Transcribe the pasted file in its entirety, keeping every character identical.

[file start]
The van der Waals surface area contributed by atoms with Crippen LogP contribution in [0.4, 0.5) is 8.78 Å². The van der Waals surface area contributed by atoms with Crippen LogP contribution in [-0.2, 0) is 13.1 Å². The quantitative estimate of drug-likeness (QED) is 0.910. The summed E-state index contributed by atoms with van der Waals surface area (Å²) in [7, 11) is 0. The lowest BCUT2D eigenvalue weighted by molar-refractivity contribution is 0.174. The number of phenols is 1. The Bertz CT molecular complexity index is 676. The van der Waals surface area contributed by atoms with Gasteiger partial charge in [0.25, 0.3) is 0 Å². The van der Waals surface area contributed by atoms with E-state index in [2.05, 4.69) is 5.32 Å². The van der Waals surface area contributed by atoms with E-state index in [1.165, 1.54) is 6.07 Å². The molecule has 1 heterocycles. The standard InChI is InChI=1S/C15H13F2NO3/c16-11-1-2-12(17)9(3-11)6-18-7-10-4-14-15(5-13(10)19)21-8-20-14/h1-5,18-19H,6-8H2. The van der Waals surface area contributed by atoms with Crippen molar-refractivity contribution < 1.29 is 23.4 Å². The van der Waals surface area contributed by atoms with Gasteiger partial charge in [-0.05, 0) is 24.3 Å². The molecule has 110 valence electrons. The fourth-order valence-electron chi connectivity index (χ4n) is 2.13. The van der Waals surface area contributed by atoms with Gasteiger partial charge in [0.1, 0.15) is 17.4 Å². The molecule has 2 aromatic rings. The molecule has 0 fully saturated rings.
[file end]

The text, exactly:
The van der Waals surface area contributed by atoms with Crippen LogP contribution in [0.4, 0.5) is 8.78 Å². The van der Waals surface area contributed by atoms with Crippen LogP contribution in [-0.2, 0) is 13.1 Å². The quantitative estimate of drug-likeness (QED) is 0.910. The summed E-state index contributed by atoms with van der Waals surface area (Å²) in [7, 11) is 0. The lowest BCUT2D eigenvalue weighted by molar-refractivity contribution is 0.174. The number of phenols is 1. The Bertz CT molecular complexity index is 676. The van der Waals surface area contributed by atoms with Gasteiger partial charge in [0.25, 0.3) is 0 Å². The van der Waals surface area contributed by atoms with E-state index in [2.05, 4.69) is 5.32 Å². The van der Waals surface area contributed by atoms with E-state index in [1.165, 1.54) is 6.07 Å². The molecule has 1 heterocycles. The standard InChI is InChI=1S/C15H13F2NO3/c16-11-1-2-12(17)9(3-11)6-18-7-10-4-14-15(5-13(10)19)21-8-20-14/h1-5,18-19H,6-8H2. The van der Waals surface area contributed by atoms with Crippen molar-refractivity contribution < 1.29 is 23.4 Å². The van der Waals surface area contributed by atoms with Gasteiger partial charge in [-0.05, 0) is 24.3 Å². The molecule has 110 valence electrons. The fourth-order valence-electron chi connectivity index (χ4n) is 2.13. The van der Waals surface area contributed by atoms with Gasteiger partial charge in [0.1, 0.15) is 17.4 Å². The molecule has 2 aromatic rings. The molecule has 0 fully saturated rings.